Tuesday, June 2, 2009

"God Help The Girl" -- *UPDATED*


Stuart Murdoch has finally delivered a masterpiece with the multi-vocalist project, God Help The Girl, out in the U.S. on June 23 via Matador Records.

I say that because, as was always obvious, Belle and Sebastian had the potential to become a bit too precious for their own good; 2004's Dear Catastrophe Waitress went some way to removing that possibility.

However, the indie scene is also a bit too precious for its own good and people seem to forget that, for all their supposed feyness, The Smiths were really a mainstream band with simply too-smart-for-the-mainstream lyrics.

And other indie bands, like Oasis and Pulp, never shied from the mainstream even if they were the products of various indie scenes or labels.

The point being that you can clutch your cardigan sweater, work on your Louise Brooks haircut, and collect Felt singles your whole life, but eventually you have to set your sights higher than that.

And with this project, Murdoch has done precisely that. While there are some slight similarities to early Everything But The Girl, the biggest compliment I can pay the disc is that it sounds like a lost CD from the Dream Babes compilation series curated by former Saint Etienne frontman Bob Stanley.

[Stanley famously signed the much-loved-around-these-parts Kenickie to his briefly active EMIDisc label.]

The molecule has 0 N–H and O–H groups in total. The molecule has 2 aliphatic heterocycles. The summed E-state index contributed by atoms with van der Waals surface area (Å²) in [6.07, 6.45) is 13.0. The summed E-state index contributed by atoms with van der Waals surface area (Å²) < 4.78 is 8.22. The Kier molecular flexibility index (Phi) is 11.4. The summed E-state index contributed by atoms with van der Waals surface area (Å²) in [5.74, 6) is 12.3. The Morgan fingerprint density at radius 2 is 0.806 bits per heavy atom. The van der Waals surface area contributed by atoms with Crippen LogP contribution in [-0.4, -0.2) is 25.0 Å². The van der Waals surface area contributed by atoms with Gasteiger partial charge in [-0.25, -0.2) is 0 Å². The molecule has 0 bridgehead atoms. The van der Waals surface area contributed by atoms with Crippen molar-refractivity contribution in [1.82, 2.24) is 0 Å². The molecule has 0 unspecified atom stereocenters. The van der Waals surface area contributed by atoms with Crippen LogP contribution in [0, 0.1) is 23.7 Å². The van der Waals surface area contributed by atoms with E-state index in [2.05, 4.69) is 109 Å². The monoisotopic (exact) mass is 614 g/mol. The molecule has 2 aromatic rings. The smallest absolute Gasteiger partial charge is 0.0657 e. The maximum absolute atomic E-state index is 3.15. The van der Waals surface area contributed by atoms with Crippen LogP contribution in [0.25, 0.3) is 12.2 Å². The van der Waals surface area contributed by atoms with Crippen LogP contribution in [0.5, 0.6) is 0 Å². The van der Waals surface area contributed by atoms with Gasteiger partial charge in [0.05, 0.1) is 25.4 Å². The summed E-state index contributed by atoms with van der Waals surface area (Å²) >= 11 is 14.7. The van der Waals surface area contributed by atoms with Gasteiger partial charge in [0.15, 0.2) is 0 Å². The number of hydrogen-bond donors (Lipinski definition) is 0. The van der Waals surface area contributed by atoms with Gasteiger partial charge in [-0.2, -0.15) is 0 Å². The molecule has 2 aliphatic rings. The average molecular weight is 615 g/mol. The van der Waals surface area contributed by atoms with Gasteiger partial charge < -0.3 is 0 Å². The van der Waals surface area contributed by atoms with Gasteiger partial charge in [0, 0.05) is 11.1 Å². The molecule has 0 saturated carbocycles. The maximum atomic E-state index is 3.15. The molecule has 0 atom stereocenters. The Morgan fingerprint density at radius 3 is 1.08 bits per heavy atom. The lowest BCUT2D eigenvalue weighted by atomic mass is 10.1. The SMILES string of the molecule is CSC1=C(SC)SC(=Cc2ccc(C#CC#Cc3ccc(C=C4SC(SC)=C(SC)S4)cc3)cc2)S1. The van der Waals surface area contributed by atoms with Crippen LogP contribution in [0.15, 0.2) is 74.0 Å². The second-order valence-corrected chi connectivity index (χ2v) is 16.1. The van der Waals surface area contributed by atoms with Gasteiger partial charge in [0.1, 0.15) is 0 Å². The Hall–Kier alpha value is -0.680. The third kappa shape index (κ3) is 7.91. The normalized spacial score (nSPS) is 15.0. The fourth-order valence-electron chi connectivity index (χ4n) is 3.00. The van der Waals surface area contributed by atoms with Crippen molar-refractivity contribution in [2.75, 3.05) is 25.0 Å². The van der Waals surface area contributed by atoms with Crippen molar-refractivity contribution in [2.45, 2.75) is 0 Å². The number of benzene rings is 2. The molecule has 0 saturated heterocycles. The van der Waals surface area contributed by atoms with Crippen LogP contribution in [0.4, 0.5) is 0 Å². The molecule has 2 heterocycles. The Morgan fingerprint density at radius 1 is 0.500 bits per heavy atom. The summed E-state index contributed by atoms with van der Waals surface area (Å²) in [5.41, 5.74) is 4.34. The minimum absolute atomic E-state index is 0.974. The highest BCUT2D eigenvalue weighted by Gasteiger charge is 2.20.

The other important point I want to make about music like this is how effortlessly "retro" it is without being ironic. The great thing about The Pipettes was how, on the surface, it was all dangerously kitsch dance routines and polkadotted dresses, but underneath that presentation, the tunes were fantastically constructed little slices of great British pop.

Like The Primitives before them, The Pipettes managed to take elements from the past and actually make something new with them, instead of simply putting on a revival show, like Ronettes-mania for hipsters.

I don't really care about the details -- Pitchfork has the facts about the collaborators -- and I'm not so sure that I believe that this thing really is the soundtrack to some future motion picture from Murdoch.

All that stuff is irrelevant when dealing with what is simply a great pop album.

The Northern Soul spin on the earlier Belle and Sebastian song "Funny Little Frog" launches what was previously a well-produced bit of B&S whimsy into a full-bodied, adult song full of the kind of soul that Alison Moyet only ever hinted at; the past filtered through a modern, unironic sensibility.

The title song echoes Cilla Black, and the Neil Hannon-led "Perfection as a Hipster" is -- as per his usual best work -- Scott Walker smoothed of the difficult bits.

Murdoch's voice on a few cuts is the only other reminder that this is a B&S-affiliated project.

And the string-led "Musician, Please Take Heed" is what the Morrissey-and-Marr collaborations with Sandie Shaw *should* have sounded like.

And I've only played the album twice so far!

UPDATE:
Rough Trade Records in the UK posted a film clip on YouTube so here it is!